Ottawa tweaks wireless rules to boost competition

by Andrew Roach on March 8, 2013

It was only just last month when Industry Minister Christian Paradis was at MWC calling for greater competition in the Canadian market and inviting foreign comeptiiton into the country.

However, Ottawa has now looked to tweak the current wireless laws in a bid to try and help smaller firms break down the duopoly of Bell and Rogers.

The new tweaks are hoping that it will make life easier for the smaller firms to increase their network coverage and get a bigger share of the market.

However, the law changes have failed to ease concerns about the state of competition in the market especially when the auction for the new 700MHz is set for November.

Many of the new changes announced in Ottawa re aimed to try and push resources in a bid to try and provide an equal playing field in the wireless sector.

For example, providers will be required to share cell towers where possible whilst it may also force larger networks to provide roaming network connections to their rivals when need be.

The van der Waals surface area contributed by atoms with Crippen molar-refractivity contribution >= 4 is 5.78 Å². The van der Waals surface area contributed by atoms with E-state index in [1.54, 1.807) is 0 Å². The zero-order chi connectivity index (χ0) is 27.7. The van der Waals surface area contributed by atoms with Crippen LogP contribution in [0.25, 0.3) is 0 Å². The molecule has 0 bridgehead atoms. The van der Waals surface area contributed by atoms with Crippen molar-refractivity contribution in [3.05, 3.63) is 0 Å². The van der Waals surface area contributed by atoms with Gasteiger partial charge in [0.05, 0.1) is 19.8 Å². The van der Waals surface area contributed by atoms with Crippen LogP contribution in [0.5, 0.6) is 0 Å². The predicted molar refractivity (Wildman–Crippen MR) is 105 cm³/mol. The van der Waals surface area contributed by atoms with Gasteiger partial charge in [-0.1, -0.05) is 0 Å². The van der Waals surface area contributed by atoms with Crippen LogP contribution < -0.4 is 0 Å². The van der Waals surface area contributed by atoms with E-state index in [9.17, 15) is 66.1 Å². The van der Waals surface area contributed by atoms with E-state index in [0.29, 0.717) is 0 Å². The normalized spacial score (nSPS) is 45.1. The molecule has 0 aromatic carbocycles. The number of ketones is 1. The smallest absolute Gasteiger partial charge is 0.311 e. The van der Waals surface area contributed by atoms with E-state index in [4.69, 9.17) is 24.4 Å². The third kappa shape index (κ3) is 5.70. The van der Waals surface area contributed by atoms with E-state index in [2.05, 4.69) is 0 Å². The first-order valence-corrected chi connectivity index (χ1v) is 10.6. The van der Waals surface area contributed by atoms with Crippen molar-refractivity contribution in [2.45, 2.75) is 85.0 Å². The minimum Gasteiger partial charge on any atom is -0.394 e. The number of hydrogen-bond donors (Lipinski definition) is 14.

It’s hoped that some of these new changes will mean that each province will have at least four providers competing for a wireless connection.

The government are also looking to try and offer more support to smaller firms by restricting the possibilities of the big three providers (Bell, Rogers & Telus) from purchasing frequency rights from smaller carriers.

However, many industry analysts are worried that many smaller carriers are going to be unable to complete financially with the larger firms when it comes to expanding their possible coverage.

With only 4% of the entire market covered by the independent markets, many people feel that the fate of these firms hang on the upcoming 700MHz auction in November.

If the auction is dominated by the big three, it could prove to be the final blow to independent carriers from competing against the major companies who would then own the rights to much of the new wireless connections.

The new rules will certainly look to help provide a window of opportunity to smaller firms to make their mark but it will need co-operation from both the larger and smaller network providers for any changes to have a true effect on the industry.

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Written by: Andrew Roach Follow by: RSS, Twitter, Facebook, or YouTube.

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